Cancer Survivors and Patients Swim With Dolphins

The kids got the opportunity to swim with the dolphins, touch them and interact.

By Jennifer Reeves
|  Friday, Jul 20, 2012  |  Updated 7:59 PM EDT
View Comments (
)
|
Email
|
Print
Young cancer survivors and patients from Miami Children's Hospital got the opportunity to swim and interact with dolphins at Island Dolphin Care Friday. Milton Stubbs, Nicole Torres and Island Dolphin Care's director Deena Hoagland talk about the experience.

Young cancer survivors and patients from Miami Children's Hospital got the opportunity to swim and interact with dolphins at Island Dolphin Care Friday. Milton Stubbs, Nicole Torres and Island Dolphin Care's director Deena Hoagland talk about the experience.

advertisement
Photos and Videos

Cancer Charity Folds

Y-Me foundation just held a local fundraiser then went out of business without any explanation so far about what happened to the money that was raised. News4's Julie Carey reports.

Make-A-Wish Sends Cancer Survivor to Olympics

After suffering from a rare cancer, 18-year-old Leighanie Diaz will travel to London with her family. She talks to NBC 6.
More Photos and Videos

Young cancer survivors and patients from Miami Children's Hospital spent Friday with dolphins at Island Dolphin Care.

"it makes me forget all the hard times you went through," Nicole Torres said.  "It's like home.They make activities for us to feel comfortable since we've been in the hospital."

Sixteen-year-old Milton Stubbs has just entered into remission after his three-year battle with cancer.

The kids got the opportunity to swim with the dolphins, touch them and interact.

Even some of the Miami Dolphins players got in the water with the kids. The team is a huge supporter of the facility.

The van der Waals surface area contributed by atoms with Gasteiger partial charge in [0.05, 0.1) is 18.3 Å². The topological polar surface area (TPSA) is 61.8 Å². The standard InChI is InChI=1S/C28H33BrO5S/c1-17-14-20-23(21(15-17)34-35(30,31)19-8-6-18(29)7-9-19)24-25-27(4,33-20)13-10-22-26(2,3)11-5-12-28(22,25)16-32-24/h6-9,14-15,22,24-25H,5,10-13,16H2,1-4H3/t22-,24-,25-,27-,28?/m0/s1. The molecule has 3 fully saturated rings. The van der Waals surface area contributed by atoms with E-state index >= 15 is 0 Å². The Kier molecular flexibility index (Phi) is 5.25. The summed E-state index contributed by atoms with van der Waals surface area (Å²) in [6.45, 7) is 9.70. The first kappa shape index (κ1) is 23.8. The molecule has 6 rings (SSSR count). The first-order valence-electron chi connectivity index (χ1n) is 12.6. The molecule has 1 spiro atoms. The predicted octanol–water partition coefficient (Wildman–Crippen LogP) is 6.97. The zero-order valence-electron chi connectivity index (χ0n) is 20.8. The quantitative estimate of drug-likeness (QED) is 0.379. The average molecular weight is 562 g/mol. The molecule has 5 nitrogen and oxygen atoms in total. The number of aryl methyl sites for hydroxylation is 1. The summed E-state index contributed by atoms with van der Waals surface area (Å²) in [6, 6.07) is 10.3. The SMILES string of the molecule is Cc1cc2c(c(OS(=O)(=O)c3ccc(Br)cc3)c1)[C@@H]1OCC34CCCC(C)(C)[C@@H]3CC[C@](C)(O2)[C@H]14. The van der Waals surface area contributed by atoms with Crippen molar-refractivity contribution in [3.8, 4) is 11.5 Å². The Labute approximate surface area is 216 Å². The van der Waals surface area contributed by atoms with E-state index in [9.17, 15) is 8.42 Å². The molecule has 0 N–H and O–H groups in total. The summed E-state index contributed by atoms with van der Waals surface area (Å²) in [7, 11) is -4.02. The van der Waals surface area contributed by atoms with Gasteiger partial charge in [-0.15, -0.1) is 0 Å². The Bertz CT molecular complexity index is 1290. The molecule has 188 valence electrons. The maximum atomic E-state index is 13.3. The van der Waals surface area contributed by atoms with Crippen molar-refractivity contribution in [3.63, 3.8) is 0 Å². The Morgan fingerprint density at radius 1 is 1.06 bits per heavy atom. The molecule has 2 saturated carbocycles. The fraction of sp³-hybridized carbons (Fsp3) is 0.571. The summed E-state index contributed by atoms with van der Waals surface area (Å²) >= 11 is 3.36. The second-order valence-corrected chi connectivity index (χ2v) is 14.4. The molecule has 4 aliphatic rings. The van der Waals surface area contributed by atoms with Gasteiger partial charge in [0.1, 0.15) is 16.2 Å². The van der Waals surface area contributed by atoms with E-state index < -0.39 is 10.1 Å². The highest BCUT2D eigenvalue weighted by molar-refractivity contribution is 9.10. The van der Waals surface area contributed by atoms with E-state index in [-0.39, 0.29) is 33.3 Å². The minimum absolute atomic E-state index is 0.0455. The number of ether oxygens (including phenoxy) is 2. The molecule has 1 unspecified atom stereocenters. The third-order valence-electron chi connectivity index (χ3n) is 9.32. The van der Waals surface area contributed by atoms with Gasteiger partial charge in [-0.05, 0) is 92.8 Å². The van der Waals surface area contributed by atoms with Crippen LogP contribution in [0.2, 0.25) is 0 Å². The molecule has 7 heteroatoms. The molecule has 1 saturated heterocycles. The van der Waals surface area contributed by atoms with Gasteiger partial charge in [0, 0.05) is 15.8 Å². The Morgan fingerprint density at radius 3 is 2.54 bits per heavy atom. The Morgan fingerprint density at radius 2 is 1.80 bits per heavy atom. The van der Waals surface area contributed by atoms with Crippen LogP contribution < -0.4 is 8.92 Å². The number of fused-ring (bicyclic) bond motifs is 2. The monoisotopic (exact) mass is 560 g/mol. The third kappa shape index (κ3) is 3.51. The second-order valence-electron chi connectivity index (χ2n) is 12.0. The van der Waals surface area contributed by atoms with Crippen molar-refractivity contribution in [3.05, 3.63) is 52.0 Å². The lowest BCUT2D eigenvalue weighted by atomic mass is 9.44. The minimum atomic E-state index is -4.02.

"The giggles, the squeals of delight are so extraordinary. And you know that looking at that child for that moment that's there's no way they are thinking about their cancer or what's ahead of them," said Deena Hoagland,Island Dolphin Care director.

The center is a non-profit facility that only hosts kids with disabilities.

Torres completed her cancer treatment and she's now inspiring other campers that they will recover one day too.

"I help them realize that everything is going to be OK, and they are going to get through it and be fine," she said. "It helps to be with kids who have the same thing you do. And give hope to some kids who are still in treatment and makes them feel good to know they are going to recover the same way and have a normal life again."

For information on the center

click here.

Get the latest headlines sent to your inbox!
View Comments (
)
|
Email
|
Print
Leave Comments
What's New
Get Our New iPad App
Now optimized for iPad, NBC 6 connects... Read more
Follow Us
Sign up to receive news and updates that matter to you.
Send Us Your Story Tips
Check Out